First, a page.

BROWSE

Related Researcher

Author's Photo

Bang, In Cheol
Nuclear Thermal-Hydraulics & Reactor Safety Lab
Research Interests
  • Nuclear Thermal-Hydraulics
  • Nuclear Safety
  • Nuclear System Design & Analysis
  • Nanofluids
  • Critical Heat Flux

ITEM VIEW & DOWNLOAD

Measurement of Key Pool Boiling Parameters in Nanofluids for Nuclear Applications

Cited 0 times inthomson ciCited 0 times inthomson ci
Title
Measurement of Key Pool Boiling Parameters in Nanofluids for Nuclear Applications
Author
Bang, In CheolBuongiorno , JacopoHu, Lin-WenWang, Hsin
Issue Date
2008-01
Publisher
ACTA Press
Citation
INTERNATIONAL JOURNAL OF POWER AND ENERGY SYSTEMS, v.2, no.1, pp.340 - 351
Abstract
Nanofluids, colloidal dispersions of nanoparticles in a base fluid such as water, can afford very significant Critical Heat Flux (CHF) enhancement. Such engineered fluids potentially could be employed in reactors as advanced coolants in safety systems with significant safety and economic advantages. However, a satisfactory explanation of the CHF enhancement mechanism in nanofluids is lacking. To close this gap, we have identified the important boiling parameters to be measured. These are the properties (e.g., density, viscosity, thermal conductivity, specific heat, vaporization enthalpy, surface tension), hydrodynamic parameters (i.e., bubble size, bubble velocity, departure frequency, hot/dry spot dynamics) and surface conditions (i.e., contact angle, nucleation site density). We have also deployed a pool boiling facility in which many such parameters can be measured. The facility is equipped with a thin indium-tin-oxide heater deposited over a sapphire substrate. An infra-red high-speed camera and an optical probe are used to measure the temperature distribution on the heater and the hydrodynamics above the heater, respectively. The first data generated with this facility already provide some clue on the CHF enhancement mechanism in nanofluids. Specifically, the progression to burnout in a pure fluid (ethanol in this case) is characterized by a smoothly-shaped and steadily-expanding hot spot. By contrast, in the ethanol-based nanofluid the hot spot pulsates and the progression to burnout lasts longer, although the nanofluid CHF is higher than the pure fluid CHF. The presence of a nanoparticle deposition layer on the heater surface seems to enhance wettability and aid hot spot dissipation, thus delaying burnout.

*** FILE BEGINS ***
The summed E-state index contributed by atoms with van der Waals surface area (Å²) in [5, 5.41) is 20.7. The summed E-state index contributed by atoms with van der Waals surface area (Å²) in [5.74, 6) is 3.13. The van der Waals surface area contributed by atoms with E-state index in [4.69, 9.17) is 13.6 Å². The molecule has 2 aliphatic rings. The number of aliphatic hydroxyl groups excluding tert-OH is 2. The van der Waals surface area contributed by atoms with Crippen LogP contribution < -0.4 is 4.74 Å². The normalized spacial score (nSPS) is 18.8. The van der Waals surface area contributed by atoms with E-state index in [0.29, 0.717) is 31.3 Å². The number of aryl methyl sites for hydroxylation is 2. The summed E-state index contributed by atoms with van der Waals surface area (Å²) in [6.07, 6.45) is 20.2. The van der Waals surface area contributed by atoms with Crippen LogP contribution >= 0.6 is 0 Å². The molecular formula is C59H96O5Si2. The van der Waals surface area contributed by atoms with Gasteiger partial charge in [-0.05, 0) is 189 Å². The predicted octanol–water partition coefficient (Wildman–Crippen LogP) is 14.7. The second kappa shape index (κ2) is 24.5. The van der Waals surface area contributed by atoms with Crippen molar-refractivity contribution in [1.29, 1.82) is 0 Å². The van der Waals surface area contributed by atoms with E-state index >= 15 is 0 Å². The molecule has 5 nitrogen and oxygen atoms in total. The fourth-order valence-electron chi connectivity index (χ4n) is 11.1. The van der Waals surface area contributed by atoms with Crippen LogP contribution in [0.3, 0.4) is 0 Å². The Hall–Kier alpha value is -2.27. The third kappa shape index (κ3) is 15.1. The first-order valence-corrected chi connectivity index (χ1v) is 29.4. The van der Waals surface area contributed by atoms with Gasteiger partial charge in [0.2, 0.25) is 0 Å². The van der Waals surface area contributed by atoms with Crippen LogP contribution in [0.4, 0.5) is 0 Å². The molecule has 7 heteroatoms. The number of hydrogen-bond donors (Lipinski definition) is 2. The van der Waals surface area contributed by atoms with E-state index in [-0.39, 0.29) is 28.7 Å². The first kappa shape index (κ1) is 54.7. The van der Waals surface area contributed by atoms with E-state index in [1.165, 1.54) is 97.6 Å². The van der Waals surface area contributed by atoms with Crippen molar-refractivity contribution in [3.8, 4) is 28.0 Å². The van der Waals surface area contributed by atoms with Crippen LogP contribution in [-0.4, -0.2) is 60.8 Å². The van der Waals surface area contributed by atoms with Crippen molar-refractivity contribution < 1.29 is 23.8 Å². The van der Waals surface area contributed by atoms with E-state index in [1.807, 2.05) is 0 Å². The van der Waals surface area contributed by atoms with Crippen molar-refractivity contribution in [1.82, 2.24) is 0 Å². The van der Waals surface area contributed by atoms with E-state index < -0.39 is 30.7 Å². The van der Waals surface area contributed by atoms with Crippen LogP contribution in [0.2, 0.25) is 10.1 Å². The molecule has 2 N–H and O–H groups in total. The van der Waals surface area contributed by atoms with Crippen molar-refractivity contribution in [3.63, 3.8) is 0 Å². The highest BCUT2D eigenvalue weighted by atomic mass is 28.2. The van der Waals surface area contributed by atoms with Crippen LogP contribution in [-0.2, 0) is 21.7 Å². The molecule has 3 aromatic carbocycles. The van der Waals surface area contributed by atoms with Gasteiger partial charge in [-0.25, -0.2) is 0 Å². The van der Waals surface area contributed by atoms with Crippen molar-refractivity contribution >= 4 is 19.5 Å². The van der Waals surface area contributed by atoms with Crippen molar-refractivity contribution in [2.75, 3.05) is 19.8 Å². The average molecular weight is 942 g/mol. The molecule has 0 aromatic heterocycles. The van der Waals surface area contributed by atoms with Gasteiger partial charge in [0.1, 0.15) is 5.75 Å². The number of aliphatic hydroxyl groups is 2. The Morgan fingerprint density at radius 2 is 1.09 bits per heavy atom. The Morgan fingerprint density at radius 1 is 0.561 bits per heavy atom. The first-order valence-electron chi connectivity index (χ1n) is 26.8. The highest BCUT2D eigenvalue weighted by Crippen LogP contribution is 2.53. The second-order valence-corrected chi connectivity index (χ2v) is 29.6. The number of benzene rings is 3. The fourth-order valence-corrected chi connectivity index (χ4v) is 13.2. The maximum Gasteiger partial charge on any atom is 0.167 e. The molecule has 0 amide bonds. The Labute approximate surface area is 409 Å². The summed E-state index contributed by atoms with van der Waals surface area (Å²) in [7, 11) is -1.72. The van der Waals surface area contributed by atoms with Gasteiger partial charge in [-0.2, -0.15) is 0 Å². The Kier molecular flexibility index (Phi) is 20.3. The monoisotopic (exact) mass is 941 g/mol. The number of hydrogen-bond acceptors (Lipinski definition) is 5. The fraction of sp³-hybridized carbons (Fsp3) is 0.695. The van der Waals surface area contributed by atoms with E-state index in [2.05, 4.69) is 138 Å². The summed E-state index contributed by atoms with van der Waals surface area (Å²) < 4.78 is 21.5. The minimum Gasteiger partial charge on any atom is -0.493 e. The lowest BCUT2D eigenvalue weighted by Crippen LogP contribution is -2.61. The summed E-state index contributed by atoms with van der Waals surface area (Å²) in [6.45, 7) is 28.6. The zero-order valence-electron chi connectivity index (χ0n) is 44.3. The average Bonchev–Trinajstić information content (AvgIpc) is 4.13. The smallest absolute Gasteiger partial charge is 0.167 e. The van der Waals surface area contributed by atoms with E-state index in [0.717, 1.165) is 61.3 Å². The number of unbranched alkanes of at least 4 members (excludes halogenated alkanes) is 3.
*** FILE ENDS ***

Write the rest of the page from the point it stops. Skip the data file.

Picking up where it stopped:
URI
https://scholarworks.unist.ac.kr/handle/201301/8846
DOI
10.1299/jpes.2.340
ISSN
1078-3466
Appears in Collections:
NUE_Journal Papers
Files in This Item:
There are no files associated with this item.

find_unist can give you direct access to the published full text of this article. (UNISTARs only)

Show full item record

qrcode

  • mendeley

    citeulike

Items in DSpace are protected by copyright, with all rights reserved, unless otherwise indicated.

MENU